Enhanced learning – Intrinsic vs Extrinsic rewards

Intrinsic rewards contribute to healthier development of children. Extrinsic rewards give momentary results.

As a Montessorian, I believe in neither rewards nor punishments. As hard as this has been, in this journey, I have learned that lessons are learned at a far deeper level without either. While rewarding and/or punishing may give us quick results, however, the question that we need to ask ourselves is, “How our action of rewards and punishments serve the child in the long run?”

In a Montessori classroom, this is achieved through encouraging children to be the judge of their own work. A child that takes pride in his work is celebrated with, by asking questions such as, “Oh, do you like your work? Which part of what you did, did you most enjoy? How did you feel when you finished it ‘all by yourself’ and put away your work nicely?” This encourages the child to evaluate his work, rather than expecting the adult to validate his/her work with words such as, “Great job. Excellent. Lovely.” And should the child choose to say, their work is indeed wonderful and amazing, then, the adult simply acknowledges with the same enthusiasm. The advantage with intrinsic rewards is that the child gets to be the judge of his own work. This builds confidence and in turn prepares them to be stronger individuals growing up.

Research has proven time and again that punishments are short term solutions to issues. Unlike adults, a child lives in that very moment and, as a consequence, even a usually calm child may be unruly at times depending on his/her mood. Thus, in a Montessori classroom, unruly behavior is dealt by merely redirecting children to another piece of work or by simply having conversations in a calm and composed manner. Should a child be extremely disruptive, then, an adult takes the child out of the classroom for a short walk, often to do simple chores like bringing a flower vase to another classroom or returning a book to the library. In line with the Montessori philosophy of respecting the children, the situation is dealt with in a manner that protects the integrity of the child and the classroom at all times.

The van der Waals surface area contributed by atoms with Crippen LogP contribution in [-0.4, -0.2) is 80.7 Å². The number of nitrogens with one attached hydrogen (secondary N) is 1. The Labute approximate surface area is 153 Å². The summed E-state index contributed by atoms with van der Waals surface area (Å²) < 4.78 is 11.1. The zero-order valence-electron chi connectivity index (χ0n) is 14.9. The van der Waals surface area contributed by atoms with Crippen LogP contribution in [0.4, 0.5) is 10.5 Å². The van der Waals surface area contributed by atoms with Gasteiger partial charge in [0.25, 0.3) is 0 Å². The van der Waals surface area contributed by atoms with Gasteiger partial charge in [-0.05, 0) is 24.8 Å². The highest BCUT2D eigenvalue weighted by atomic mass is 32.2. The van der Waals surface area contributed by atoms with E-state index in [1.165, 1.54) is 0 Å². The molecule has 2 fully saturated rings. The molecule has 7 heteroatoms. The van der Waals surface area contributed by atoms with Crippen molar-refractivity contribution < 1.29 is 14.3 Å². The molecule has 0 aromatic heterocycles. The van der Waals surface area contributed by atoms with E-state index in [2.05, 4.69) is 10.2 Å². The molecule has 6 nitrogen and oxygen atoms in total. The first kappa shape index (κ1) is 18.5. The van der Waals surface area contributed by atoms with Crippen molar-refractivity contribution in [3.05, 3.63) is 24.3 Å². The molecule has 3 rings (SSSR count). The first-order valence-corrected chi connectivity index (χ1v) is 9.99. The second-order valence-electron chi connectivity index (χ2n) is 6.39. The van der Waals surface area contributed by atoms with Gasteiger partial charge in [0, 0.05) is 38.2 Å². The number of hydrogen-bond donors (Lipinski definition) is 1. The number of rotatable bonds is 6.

In our collective, over 20 years of Montessori experience, we have always found that intrinsic rewards together with positive redirection contribute to a healthy learning environment. Dr. Montessori knew it better over 100 years ago. We have no stickers or candies for good work and no time-outs or punishment corners for dealing with problem children. You will be amazed to see how focused a Montessori classroom functions. Feel free to contact us to come and observe your little ones in our classroom.